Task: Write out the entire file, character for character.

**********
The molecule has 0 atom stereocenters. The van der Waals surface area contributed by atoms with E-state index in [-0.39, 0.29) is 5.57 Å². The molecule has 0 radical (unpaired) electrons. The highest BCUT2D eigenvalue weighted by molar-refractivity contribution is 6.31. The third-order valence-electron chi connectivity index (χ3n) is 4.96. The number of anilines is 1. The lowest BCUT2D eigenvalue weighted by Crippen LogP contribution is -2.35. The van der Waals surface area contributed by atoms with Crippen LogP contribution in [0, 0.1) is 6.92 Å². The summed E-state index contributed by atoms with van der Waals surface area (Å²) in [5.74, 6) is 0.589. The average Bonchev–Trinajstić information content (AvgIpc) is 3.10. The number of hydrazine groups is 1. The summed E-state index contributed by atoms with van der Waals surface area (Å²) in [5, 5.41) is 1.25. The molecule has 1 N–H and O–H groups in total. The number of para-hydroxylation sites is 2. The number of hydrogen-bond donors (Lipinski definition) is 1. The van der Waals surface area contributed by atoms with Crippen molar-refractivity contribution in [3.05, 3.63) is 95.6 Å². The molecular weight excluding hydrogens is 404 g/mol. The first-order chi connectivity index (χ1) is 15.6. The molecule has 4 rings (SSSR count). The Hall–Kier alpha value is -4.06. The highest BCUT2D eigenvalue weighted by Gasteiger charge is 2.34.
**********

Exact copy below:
The molecule has 0 atom stereocenters. The van der Waals surface area contributed by atoms with E-state index in [-0.39, 0.29) is 5.57 Å². The molecule has 0 radical (unpaired) electrons. The highest BCUT2D eigenvalue weighted by molar-refractivity contribution is 6.31. The third-order valence-electron chi connectivity index (χ3n) is 4.96. The number of anilines is 1. The lowest BCUT2D eigenvalue weighted by Crippen LogP contribution is -2.35. The van der Waals surface area contributed by atoms with Crippen LogP contribution in [0, 0.1) is 6.92 Å². The summed E-state index contributed by atoms with van der Waals surface area (Å²) in [5.74, 6) is 0.589. The average Bonchev–Trinajstić information content (AvgIpc) is 3.10. The number of hydrazine groups is 1. The summed E-state index contributed by atoms with van der Waals surface area (Å²) in [5, 5.41) is 1.25. The molecule has 1 N–H and O–H groups in total. The number of para-hydroxylation sites is 2. The number of hydrogen-bond donors (Lipinski definition) is 1. The van der Waals surface area contributed by atoms with Crippen molar-refractivity contribution in [3.05, 3.63) is 95.6 Å². The molecular weight excluding hydrogens is 404 g/mol. The first-order chi connectivity index (χ1) is 15.6. The molecule has 4 rings (SSSR count). The Hall–Kier alpha value is -4.06. The highest BCUT2D eigenvalue weighted by Gasteiger charge is 2.34.